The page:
As scientists and researchers, we need to stand up for the truth. How we do this is important. Dr Yeo finds the perfect way to illustrate his point with one of Bill Watterson’s Calvin & Hobbes cartoons (like me, it turns out he is, a fan).
How should we structure our message? How can we speak to non-experts via the media? How we frame the message is important. Below are Dr Yeo’s suggestions on how we can do this effectively:
• Why? How? What? are good ways to frame the message. Why are you doing what you are doing? How have you chosen to answer the question? What have you found out?
• This framing can actually be used in all sorts of settings (grant applications, social events, etc.), but the amount of information you provide will vary between these and is critical.
• Difficulty: the type of audience will determine the level of difficulty of engagement with ‘academic specialist’ being the least difficult to engage with and ‘the general public’ the most difficult.
• Simplicity does not equal wrong: when we simplify the information we have, we make sure it remains correct.
• The medium chosen for your message will determine how much editorial control you have. Ranging from complete to no editorial control we have: speaking, writing, social media, radio and TV. Simplifying the message yourself in advance, by preparing your how-why-what elevator pitch, will allow you to keep more control.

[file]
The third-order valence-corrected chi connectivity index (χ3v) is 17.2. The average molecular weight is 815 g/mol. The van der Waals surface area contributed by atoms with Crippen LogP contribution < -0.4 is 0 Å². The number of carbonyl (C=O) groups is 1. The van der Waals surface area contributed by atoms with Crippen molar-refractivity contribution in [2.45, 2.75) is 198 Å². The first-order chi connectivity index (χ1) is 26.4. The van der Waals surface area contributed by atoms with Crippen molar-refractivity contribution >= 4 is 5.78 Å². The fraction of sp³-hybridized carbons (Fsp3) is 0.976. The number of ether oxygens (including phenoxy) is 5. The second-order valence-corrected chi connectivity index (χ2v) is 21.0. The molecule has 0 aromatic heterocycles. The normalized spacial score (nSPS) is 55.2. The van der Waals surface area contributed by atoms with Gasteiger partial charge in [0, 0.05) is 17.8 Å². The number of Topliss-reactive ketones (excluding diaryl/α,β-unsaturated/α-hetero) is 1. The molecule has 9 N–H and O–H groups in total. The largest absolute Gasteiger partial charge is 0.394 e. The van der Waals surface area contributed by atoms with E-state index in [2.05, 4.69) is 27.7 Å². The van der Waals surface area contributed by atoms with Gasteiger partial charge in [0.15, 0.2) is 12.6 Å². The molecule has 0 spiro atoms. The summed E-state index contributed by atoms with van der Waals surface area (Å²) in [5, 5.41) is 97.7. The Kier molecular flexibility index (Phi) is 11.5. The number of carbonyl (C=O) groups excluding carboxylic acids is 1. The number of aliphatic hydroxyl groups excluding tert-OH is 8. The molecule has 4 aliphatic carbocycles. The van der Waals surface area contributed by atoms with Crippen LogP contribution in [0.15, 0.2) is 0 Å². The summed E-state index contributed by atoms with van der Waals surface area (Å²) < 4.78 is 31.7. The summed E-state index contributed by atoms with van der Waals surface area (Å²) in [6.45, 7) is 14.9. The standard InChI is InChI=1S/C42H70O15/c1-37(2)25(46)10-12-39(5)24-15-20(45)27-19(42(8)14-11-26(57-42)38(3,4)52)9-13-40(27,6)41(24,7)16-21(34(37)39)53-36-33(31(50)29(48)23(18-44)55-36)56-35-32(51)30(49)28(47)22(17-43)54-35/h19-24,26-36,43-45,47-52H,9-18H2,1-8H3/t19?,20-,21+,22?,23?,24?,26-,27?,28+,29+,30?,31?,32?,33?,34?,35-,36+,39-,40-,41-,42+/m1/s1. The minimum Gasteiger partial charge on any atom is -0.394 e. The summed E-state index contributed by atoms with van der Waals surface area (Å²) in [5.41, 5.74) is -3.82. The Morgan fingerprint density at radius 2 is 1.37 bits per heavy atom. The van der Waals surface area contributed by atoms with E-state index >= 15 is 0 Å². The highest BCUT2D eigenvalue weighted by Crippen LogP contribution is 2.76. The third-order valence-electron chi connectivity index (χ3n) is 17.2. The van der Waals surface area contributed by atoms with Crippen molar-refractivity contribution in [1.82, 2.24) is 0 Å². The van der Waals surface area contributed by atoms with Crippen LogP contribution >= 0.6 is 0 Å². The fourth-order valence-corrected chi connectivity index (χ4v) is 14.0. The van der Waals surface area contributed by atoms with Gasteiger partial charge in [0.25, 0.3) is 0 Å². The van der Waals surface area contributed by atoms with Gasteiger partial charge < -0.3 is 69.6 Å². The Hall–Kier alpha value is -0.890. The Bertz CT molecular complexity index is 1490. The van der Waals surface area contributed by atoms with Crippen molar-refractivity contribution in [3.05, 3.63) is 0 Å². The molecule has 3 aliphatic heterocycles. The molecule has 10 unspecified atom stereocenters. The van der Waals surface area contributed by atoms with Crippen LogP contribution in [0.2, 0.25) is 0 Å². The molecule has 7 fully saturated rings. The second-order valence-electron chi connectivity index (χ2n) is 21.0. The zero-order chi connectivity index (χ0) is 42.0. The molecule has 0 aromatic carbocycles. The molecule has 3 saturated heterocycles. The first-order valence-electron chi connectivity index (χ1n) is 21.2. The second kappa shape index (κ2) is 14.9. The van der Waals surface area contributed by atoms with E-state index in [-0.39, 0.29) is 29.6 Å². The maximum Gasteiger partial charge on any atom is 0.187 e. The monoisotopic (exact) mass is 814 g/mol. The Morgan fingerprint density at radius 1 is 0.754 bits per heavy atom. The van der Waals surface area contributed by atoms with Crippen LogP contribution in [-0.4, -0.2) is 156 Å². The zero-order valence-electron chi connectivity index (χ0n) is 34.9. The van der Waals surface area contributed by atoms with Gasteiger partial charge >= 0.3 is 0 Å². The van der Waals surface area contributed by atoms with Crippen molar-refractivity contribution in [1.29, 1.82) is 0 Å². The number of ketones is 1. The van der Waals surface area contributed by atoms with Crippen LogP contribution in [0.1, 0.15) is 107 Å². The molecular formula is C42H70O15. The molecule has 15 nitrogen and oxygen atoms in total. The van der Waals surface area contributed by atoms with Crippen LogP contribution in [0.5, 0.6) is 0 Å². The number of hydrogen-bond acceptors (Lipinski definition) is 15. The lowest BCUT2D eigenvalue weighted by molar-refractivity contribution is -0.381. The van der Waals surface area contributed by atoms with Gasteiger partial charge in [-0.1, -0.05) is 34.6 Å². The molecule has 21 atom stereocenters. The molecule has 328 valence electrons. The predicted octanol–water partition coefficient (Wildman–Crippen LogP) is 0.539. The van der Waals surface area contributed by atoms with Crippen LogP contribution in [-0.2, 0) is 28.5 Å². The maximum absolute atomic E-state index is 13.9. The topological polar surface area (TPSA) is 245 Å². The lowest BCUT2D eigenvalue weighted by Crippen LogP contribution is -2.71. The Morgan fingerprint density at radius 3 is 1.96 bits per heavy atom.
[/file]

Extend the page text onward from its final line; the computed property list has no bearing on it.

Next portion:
Scientists are increasingly being asked to demonstrate the impact of their work, particularly to wider audiences and the public. Dr Yeo has found that television is an effective way to do this. While not all of us will be following this route with our research, he believes many of us will at one point in our careers be subject to interviews or invited to speak on television. His advice is to be ready, and what better way to do this than to practice explaining your research as ‘an elevator pitch’. Being able to deliver your research in a succinct form and in layman’s terms is a skill that will help not only with public and social media interaction, but also with career networking and job interviews.
Television is one of many ways for a researcher to engage with the public. In addition to television, Dr Yeo also gives public lectures, uses social media (although he highlights this can be a useful tool or a curse) and occasionally writes articles in newspapers such as the Sunday Times or the Daily Mail. Attending a writing or journalism course during your PhD is great way to learn how to communicate your research in an accessible and compelling way, which may also help with grant writing and cover letters amongst other things.
In conclusion, we should all take part in public engagement. Not because our funders require it, or because it looks good on a CV, but to uphold the truth and better guide the public in a media sea of information. Preparation is key, so keep your elevator pitches ready because you never know when someone might stick a microphone in your face.
Also, a special thank you to Shikta Das, Caroline Fraser and Emma Butcher for organising the talk.
[All images are from Dr Giles Yeo’s presentation at the UCL GOS Institute of Child Health on the 23rd of January 2019]